In another change, a HUD proposal has been circulated that would reverse an Obama-era standard for fair lending – the disparate impact standard – and replace it with a 5-step framework to demonstrate that discrimination occurred. In other words, it will put the burden of proof back on the regulator to prove the lender intended to discriminate. I don’t have the actual proposal, so there isn’t much to go on quite yet.


In other economic news today, initial jobless claims came in at 215k, construction spending fell 1.3% and the ISM Manufacturing index slipped to 51.2.



10 Responses

  1. The only winning move in the woke games is not to play.

    “Banana Republic is selling hijabs. Muslim shoppers wonder: Is it inclusion or appropriation?”


    • The whole concept of cultural appropriation is idiotic and nobody who advances it should ever be taken seriously. The great power of assimilative culture is to both take advantage of the good ideas and innovations of another culture while the benefit to that culture is the accommodations and products such “cultural appropriation” provides.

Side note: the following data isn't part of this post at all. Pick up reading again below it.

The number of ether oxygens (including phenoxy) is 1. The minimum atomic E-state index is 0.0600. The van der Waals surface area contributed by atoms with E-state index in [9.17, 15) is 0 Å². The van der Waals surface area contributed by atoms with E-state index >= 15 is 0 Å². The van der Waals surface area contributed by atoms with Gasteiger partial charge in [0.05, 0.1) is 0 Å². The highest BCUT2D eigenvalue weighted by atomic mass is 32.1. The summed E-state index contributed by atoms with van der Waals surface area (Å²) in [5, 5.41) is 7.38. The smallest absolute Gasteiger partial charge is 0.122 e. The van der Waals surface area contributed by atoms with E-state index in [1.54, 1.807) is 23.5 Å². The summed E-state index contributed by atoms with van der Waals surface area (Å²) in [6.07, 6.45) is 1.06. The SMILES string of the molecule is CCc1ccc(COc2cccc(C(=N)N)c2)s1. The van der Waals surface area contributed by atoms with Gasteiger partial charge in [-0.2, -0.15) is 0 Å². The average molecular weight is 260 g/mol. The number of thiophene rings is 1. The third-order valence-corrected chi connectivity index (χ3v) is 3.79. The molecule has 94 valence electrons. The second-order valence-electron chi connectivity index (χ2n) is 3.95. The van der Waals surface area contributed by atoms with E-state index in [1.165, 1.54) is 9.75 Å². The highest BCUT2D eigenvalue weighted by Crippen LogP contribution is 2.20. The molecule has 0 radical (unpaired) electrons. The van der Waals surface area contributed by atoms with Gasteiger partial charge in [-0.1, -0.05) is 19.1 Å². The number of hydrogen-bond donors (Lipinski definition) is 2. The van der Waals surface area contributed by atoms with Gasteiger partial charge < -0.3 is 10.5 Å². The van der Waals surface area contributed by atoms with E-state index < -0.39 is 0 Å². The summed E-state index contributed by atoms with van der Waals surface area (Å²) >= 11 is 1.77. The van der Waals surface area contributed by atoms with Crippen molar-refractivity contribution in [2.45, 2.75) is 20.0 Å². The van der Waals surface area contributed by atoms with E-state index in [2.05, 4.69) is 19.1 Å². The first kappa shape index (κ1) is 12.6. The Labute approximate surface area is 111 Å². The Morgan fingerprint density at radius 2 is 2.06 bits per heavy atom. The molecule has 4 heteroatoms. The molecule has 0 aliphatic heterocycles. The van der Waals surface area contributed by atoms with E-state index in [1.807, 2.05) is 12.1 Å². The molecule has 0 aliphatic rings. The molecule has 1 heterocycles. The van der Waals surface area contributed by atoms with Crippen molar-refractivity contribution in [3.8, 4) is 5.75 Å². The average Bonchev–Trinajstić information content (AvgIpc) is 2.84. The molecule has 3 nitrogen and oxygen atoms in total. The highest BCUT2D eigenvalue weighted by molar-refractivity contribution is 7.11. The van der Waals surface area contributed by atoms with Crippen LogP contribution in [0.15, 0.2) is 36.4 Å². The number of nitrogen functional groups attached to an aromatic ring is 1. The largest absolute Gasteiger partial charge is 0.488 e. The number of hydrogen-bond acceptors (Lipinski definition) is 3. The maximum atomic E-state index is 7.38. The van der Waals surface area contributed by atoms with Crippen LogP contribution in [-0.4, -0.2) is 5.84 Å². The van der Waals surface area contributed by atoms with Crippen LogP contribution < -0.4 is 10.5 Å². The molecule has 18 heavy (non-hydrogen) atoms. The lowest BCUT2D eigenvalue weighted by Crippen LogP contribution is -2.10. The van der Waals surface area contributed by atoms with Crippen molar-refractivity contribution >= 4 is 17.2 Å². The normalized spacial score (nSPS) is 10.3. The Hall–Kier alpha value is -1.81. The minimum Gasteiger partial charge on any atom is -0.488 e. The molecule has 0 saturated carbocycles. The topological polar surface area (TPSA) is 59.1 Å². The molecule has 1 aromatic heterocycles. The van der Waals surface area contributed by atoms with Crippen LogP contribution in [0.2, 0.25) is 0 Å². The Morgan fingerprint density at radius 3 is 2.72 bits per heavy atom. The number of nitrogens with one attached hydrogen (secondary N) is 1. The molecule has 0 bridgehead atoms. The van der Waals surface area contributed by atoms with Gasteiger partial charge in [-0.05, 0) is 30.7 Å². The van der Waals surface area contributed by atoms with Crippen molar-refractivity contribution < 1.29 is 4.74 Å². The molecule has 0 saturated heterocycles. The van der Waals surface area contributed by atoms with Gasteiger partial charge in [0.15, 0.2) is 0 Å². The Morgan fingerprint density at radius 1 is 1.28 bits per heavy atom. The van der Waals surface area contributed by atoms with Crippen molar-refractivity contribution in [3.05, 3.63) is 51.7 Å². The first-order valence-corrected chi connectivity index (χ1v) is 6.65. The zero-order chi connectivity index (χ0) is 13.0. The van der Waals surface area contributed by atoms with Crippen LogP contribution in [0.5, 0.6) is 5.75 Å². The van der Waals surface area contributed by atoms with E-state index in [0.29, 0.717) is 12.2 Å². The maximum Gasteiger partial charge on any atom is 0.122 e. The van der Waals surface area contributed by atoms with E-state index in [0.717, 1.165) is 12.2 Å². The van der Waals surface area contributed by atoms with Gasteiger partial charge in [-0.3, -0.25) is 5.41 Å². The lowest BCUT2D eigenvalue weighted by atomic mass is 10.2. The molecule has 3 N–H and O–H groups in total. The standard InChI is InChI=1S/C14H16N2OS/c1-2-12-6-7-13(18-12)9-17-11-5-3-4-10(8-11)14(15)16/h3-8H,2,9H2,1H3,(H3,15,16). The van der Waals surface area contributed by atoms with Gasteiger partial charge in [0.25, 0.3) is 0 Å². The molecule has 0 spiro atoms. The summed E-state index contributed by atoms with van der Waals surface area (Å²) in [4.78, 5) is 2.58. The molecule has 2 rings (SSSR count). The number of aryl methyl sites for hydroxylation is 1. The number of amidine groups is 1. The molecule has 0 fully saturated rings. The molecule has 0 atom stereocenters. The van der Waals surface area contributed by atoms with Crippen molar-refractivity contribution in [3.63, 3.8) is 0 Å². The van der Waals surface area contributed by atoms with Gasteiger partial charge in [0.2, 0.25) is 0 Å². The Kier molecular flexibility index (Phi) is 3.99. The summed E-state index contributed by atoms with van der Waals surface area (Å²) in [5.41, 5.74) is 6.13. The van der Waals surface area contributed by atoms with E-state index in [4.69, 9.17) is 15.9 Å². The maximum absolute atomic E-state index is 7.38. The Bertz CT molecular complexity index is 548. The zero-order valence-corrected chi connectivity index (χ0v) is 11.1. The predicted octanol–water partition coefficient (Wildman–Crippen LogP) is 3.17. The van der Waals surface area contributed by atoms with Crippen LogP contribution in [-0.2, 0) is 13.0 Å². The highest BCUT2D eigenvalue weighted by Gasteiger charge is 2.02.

I find it interesting that people who have no problem with the idea that everybody else should pay more in taxes (thus “appropriating” from the fruits of their labor and ingenuity) for the greater good of society have such a problem with people having their cultural ideas/designs/concepts/attitudes copied or adapted–something that is infinitely duplicable and freely shared with very little cost or loss to the originator (unlike, say, taxes).